Student Representative Column

The teaching side of academia: How to prep your first course

Tips and considerations when preparing for your first semester of teaching.
By Amy L. Stamates, MS

description At some point during your graduate career, you may be asked to teach a course. Teaching your own course can be an important professional development experience (e.g., building confidence in public speaking, honing presentation skills) and is critical if you plan to pursue a career in academia. However, some graduate programs may not offer a formal teaching course or mentored teaching experience. Thus, the primary goal of this column is to provide some tips and considerations when preparing your first semester of teaching. 

  • Plan ahead. The most important aspect of teaching is time. You need time to prepare your lecture and/or lab materials, course schedule, assignments and tests. If you can find out when and what topic you are teaching a few months in advance that can be incredibly helpful. Then you can plan your schedule in advance and devote time each week to preparing content for each chapter. However, it is certainly possible that you may be approached two weeks before the semester starts about teaching a course. If this is the scenario that you have, try your best to have time set aside each week for course prep so you do not get behind.
  • Create a syllabus. The syllabus is a critical component of each course because it outlines what your goals are for the course and what you plan to have students complete. You can include whatever information that you want about the course, but I suggest that you make it as detailed as possible and have others proofread it. If possible, try to find other example syllabi from those that have previously taught the same course. That can give you some ideas on how you want to approach the class. If you are teaching a new course and you do not know anyone who has taught the class, you may find it helpful to search for an example syllabus online. Lastly, many universities require specific statements (e.g., diversity statements, statements about resources), so make sure that you check with your university’s guidelines.
  • Prep lecture content. Your course textbook may have instructor resources that provide content and example slides, and there may be great activities in the textbook chapters that you may want to use. So always check the instructor resources first. Also, if you know someone who has taught your course before, you may ask them for their slides and other course materials to help you as you prepare. Lastly, the internet can be very helpful. For example, Div. 2 (the Society for the Teaching of Psychology)’s website includes various psychology courses with developed content.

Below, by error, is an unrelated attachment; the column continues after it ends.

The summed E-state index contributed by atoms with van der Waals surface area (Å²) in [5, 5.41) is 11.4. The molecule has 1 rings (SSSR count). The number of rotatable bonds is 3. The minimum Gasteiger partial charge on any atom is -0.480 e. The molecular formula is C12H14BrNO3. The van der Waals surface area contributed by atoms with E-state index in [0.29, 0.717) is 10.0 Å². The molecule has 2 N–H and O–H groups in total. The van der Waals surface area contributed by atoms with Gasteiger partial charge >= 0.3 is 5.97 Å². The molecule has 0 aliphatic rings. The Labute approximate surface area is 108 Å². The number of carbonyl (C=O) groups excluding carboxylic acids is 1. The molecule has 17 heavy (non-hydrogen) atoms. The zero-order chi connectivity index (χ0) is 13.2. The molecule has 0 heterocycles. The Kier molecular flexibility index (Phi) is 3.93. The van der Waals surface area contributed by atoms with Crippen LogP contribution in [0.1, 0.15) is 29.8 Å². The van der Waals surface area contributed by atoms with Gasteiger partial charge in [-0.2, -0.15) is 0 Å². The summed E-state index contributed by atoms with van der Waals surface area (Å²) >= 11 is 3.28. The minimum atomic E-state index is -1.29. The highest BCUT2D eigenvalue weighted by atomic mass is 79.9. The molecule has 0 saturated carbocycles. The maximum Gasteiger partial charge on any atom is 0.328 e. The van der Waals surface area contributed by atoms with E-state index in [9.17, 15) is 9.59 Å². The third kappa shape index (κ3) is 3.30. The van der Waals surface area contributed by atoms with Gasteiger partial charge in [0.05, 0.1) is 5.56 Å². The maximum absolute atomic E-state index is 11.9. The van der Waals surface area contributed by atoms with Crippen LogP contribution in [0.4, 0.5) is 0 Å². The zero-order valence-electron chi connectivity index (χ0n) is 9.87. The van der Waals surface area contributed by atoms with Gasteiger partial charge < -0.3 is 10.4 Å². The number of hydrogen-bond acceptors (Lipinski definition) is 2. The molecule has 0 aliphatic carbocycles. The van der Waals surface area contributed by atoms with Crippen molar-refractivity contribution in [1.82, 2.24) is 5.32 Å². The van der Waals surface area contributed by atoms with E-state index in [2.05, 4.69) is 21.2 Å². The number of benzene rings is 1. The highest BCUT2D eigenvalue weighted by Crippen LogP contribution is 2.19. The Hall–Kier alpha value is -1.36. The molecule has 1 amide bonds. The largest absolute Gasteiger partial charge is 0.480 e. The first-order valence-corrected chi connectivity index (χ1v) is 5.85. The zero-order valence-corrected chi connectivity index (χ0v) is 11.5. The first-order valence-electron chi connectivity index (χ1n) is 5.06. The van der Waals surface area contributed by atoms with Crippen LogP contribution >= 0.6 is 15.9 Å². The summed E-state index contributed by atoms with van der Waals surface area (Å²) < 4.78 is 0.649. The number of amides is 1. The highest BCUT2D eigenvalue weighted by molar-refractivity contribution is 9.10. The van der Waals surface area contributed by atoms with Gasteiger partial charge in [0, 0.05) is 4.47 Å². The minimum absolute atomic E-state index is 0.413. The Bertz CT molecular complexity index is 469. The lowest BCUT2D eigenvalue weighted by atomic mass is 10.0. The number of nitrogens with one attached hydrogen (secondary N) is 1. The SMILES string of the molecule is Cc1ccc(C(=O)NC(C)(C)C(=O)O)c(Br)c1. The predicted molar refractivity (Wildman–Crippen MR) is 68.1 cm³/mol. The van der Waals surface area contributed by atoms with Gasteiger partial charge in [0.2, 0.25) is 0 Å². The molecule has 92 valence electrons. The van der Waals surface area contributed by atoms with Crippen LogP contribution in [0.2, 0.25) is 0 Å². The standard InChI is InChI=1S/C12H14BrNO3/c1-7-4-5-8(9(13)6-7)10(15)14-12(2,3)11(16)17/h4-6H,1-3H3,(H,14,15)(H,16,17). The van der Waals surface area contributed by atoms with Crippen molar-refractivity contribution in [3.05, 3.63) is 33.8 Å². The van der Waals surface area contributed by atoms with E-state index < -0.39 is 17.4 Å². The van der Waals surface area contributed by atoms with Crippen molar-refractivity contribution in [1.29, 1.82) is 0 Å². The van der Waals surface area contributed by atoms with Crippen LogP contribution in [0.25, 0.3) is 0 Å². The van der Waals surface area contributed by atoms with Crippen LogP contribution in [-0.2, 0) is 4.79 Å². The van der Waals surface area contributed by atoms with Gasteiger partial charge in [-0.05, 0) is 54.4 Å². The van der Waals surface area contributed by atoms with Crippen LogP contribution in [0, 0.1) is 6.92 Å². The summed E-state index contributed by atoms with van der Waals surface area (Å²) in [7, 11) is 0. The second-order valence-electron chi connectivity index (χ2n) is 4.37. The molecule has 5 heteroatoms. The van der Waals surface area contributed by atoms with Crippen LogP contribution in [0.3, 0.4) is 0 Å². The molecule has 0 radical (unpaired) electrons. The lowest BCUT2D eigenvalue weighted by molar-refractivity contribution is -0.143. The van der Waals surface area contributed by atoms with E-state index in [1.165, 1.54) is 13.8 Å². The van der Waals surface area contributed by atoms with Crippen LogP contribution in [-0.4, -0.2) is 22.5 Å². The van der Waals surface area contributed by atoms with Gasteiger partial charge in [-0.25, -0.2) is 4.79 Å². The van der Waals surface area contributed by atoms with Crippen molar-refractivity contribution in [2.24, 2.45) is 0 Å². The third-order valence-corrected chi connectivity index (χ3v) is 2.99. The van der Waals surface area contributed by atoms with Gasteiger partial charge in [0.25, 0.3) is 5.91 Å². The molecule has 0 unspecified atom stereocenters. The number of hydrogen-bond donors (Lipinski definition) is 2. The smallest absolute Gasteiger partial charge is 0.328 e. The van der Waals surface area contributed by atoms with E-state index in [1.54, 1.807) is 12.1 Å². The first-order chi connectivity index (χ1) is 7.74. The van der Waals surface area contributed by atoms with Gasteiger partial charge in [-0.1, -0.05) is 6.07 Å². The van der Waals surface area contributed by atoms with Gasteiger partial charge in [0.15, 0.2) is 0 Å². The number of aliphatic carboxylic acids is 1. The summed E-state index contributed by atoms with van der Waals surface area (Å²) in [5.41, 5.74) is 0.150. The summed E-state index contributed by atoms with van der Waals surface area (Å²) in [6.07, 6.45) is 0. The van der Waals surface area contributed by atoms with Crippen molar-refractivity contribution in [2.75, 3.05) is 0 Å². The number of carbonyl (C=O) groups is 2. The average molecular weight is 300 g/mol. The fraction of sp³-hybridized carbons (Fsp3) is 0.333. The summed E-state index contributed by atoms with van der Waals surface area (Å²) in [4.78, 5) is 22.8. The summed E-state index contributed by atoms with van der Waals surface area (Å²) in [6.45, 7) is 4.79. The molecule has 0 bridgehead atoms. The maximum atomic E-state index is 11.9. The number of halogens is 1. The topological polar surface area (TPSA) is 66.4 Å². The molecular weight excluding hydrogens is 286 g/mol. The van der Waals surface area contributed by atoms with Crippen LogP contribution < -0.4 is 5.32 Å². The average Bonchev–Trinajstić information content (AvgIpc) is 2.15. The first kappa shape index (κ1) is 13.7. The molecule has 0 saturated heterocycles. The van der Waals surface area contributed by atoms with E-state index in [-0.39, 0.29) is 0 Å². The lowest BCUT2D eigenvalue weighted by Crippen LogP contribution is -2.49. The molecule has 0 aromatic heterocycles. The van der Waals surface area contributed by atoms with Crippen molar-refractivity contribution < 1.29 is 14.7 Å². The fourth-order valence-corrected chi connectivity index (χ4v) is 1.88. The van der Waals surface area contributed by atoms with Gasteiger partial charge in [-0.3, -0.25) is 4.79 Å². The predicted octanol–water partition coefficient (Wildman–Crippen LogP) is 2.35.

• Find a mentor. Throughout your first semester teaching, there will be situations where you need to ask for help. For example, there may be a student issue that you are unsure how to handle. Having a faculty mentor that can discuss these topics with you is critical.
  • Evaluate yourself. Students often do not get feedback on their teaching other than end-of-the-semester student evaluations. You may consider asking your students for feedback at the midterm, so you can monitor if there are significant student concerns and modify your approach. In addition, you may consider having a faculty mentor shadow one of your lectures and provide feedback on your presentation style.
  • Attend teaching workshops. Each university provides some type of professional development series for instructors, and these can cover a wide range of topics (e.g., teaching ethics, how to prepare assignments, using technology in the classroom). Attending these types of events may give you some ideas on how to structure your course, and you can receive advice from other faculty members also attending.  

Want to learn more about teaching in psychology? The following websites have additional information on how to get started and what topics to consider:

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